A case of dry skin isn't usually serious, but it can make your cat super uncomfortable! Here's how to nix the itch.

By Kate Eldredge Basedow, LVT
February 11, 2021
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Just like us, cats can sometimes suffer from dry skin. This often occurs during the winter, when the cold air outside and increased heating use inside dries out the air, but it can happen other times too. The good news is, occasional mild itchiness and dandruff due to dry skin is nothing to worry about. But if your cat has persistent dry skin or is also showing other symptoms of a skin problem or illness, she should be seen by your veterinarian.

Common Causes of a Cat's Dry Skin

Dry Air

Your cat's skin requires a certain amount of moisture to maintain its elasticity and resilience. A low-humidity environment can cause the skin to dry out. This most often happens in the winter when the air is colder and we are turning our heat on more (forced-air heat in particular can really dry out your home). Arid climates also have very low humidity.

Use a humidifier to help increase the humidity in your home to keep your cat's skin happy. (When using a humidifier, use caution if incorporating essential oils, as they can be dangerous for cats!)

Grooming Challenges

Regular grooming is an important part of your cat's skin and coat health. If she is unable to groom normally, the oils that her skin secretes will build up and dead hair won't be removed. This causes greasy hair and can lead to mats.

Obesity and arthritis are two of the most common reasons for a cat to not groom herself adequately. Overweight cats are physically unable to bend to reach their entire bodies, and arthritic cats may experience pain when doing so. Even young adult cats will stop grooming if they are sick and don't feel well.

Help your cat by assisting with grooming until she is able to do it on her own again. Brush your cat once a day, especially in hard-to-reach areas like her back end, belly, and behind her ears. Many cats enjoy being brushed and it is a nice bonding activity. Occasional baths may also be needed to help keep your cat's hair and skin at its best.

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Nutritional Needs

Your cat's diet plays a role in maintaining skin health. Feeding a low-quality or imbalanced diet can lead to nutritional deficiencies that may lead to dry skin and other health problems. Make sure that your cat's diet has an AAFCO Statement on the label ensuring that it has the right nutrients for your cat. If you are feeding a home-cooked diet, work with a veterinary nutritionist to make sure that you are providing everything your cat needs.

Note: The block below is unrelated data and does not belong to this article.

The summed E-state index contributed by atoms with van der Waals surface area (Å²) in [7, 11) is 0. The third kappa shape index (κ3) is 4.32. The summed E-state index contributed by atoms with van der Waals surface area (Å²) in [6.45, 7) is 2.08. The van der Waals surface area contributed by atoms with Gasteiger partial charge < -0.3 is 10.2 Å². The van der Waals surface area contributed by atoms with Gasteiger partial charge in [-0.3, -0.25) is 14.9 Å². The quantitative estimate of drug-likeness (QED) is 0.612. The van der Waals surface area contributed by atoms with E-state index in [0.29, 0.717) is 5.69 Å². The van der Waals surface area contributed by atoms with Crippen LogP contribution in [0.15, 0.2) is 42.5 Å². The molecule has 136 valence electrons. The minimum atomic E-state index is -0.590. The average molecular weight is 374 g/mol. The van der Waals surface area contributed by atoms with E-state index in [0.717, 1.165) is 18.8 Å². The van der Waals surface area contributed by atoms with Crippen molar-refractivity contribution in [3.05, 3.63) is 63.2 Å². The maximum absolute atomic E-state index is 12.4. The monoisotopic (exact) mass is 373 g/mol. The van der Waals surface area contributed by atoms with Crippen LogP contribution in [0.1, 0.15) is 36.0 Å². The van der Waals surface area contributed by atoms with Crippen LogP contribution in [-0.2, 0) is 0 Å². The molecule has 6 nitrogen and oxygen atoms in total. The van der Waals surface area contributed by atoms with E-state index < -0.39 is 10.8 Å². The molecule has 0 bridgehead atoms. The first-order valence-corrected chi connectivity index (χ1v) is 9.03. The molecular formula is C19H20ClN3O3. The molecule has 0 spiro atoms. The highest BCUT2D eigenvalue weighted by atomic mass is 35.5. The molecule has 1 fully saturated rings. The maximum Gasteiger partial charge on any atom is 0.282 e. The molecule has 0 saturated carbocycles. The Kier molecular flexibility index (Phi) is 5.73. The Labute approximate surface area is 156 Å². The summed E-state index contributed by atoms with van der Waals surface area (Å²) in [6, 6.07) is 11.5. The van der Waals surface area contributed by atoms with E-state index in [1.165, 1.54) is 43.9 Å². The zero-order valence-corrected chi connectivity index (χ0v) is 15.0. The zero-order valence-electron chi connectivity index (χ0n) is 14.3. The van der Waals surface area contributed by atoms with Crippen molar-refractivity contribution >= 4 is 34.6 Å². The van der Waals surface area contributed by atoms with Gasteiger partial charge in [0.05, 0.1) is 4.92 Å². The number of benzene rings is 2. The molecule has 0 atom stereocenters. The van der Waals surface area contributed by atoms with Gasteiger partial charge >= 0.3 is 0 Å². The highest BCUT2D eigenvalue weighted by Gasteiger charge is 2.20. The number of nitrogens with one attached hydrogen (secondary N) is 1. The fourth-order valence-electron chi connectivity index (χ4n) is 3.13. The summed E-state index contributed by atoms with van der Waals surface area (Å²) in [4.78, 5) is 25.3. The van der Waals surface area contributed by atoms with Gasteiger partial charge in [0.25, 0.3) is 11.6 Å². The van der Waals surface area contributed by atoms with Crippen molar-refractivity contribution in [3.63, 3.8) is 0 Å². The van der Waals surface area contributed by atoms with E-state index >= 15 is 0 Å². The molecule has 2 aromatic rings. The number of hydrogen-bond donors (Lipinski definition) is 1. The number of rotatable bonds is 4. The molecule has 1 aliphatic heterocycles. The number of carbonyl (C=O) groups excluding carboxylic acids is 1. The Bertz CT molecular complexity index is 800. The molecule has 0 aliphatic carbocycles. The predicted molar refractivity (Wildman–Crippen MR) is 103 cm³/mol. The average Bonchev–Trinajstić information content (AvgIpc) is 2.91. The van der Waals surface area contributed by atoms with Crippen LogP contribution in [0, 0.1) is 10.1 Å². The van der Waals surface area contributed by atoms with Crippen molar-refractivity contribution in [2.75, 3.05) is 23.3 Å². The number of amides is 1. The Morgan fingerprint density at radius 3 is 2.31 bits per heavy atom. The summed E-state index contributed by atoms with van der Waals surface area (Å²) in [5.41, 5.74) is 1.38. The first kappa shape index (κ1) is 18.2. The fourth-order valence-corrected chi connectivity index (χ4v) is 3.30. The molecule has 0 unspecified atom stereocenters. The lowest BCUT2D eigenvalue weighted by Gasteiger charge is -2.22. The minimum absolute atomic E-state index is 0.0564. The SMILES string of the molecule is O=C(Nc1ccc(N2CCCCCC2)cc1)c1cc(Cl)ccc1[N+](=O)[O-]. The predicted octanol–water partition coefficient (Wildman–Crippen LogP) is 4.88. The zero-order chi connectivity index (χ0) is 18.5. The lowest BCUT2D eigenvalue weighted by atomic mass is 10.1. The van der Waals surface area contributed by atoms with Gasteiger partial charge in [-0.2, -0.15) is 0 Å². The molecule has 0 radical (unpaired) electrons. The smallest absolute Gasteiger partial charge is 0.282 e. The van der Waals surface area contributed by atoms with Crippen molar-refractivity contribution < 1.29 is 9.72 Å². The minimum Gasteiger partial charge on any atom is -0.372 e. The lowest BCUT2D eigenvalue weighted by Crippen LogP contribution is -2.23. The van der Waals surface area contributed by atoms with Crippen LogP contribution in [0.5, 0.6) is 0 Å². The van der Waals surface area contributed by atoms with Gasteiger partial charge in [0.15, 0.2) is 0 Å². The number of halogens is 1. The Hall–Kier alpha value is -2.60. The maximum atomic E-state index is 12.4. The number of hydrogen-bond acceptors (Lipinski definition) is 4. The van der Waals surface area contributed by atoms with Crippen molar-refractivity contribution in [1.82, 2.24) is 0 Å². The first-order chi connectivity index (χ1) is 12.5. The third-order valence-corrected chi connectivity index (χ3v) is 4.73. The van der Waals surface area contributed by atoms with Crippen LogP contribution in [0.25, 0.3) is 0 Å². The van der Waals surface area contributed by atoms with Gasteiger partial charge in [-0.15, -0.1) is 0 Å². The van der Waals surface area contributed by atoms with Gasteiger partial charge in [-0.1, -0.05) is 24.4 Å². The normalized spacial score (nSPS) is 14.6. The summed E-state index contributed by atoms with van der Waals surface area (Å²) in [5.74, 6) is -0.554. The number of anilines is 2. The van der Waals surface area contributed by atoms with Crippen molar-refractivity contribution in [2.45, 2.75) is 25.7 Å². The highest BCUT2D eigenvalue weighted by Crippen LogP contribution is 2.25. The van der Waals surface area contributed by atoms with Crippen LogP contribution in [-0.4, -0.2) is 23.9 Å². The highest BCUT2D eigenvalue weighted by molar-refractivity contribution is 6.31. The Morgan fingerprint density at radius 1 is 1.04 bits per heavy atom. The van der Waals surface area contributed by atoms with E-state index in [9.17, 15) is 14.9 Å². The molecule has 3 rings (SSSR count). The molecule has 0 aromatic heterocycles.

Diets with a higher fat and protein content can be beneficial for skin health. You can also add a fatty acid supplement with omega-3s and omega-6s to your cat's food to help keep her skin supple and coat shiny. Be cautious when choosing a supplement, as supplements are not subject to the same regulations and oversight as medications. Choose a supplement that has been approved by the National Animal Supplement Council or is recommended by your veterinarian.

Improper Bathing

Thanks to their natural grooming tendencies, most cats only need to be bathed on rare occasions. Bathing too frequently, using a shampoo that was not formulated for cats, or using water that is too warm can all dry out your cat's skin. 

For the best results, use an oatmeal-based shampoo that will combat any dryness, use water that is warm but not hot, and rinse thoroughly to remove all shampoo residue. If you find yourself bathing your cat frequently, consult with your veterinarian to make sure a more serious skin condition isn't the cause.

Parasites and Illnesses

More serious conditions can cause your cat to have dry skin, including parasites like fleas and mites, ringworm, allergies, fungal and bacterial infections, over grooming (an obsessive-compulsive behavior), hyperthyroidism, and diabetes. All of these conditions will have other symptoms present in addition to dry skin. 

If your cat is experiencing moderate to severe itchiness, red inflamed skin, pustules, crusts, open sores, chronic ear infections, hair loss, weight loss, lethargy, increased drinking and urination, or an abnormal appetite, it is time to schedule an appointment with your veterinarian. Treatment will depend on the condition(s) and symptoms present.

Home Remedy Treatments for Skin Dryness on Cats

Thankfully, for cases of dry skin with just mild itchiness and skin flaking, there are several treatments you can try at home to help your cat feel more comfortable again.

  • Use a humidifier to increase the humidity in your home.
  • Feed your cat a high-quality, vet-recommended diet with high fat and protein levels.
  • Add a fatty acid supplement. Remember that not all supplements are created equal, so choose a product that has the National Animal Supplement Council Quality Seal or is recommended by your veterinarian.
  • Brush your cat regularly to help distribute the oils from her skin throughout her coat and to remove dead hair.
  • If you have to bathe your cat, be sure to use a cat-safe product. Oatmeal shampoos are a great choice for soothing dry or sensitive skin.

If your cat's dry skin persists or becomes chronic, make sure to consult your cat's veterinarian for next steps toward a solution.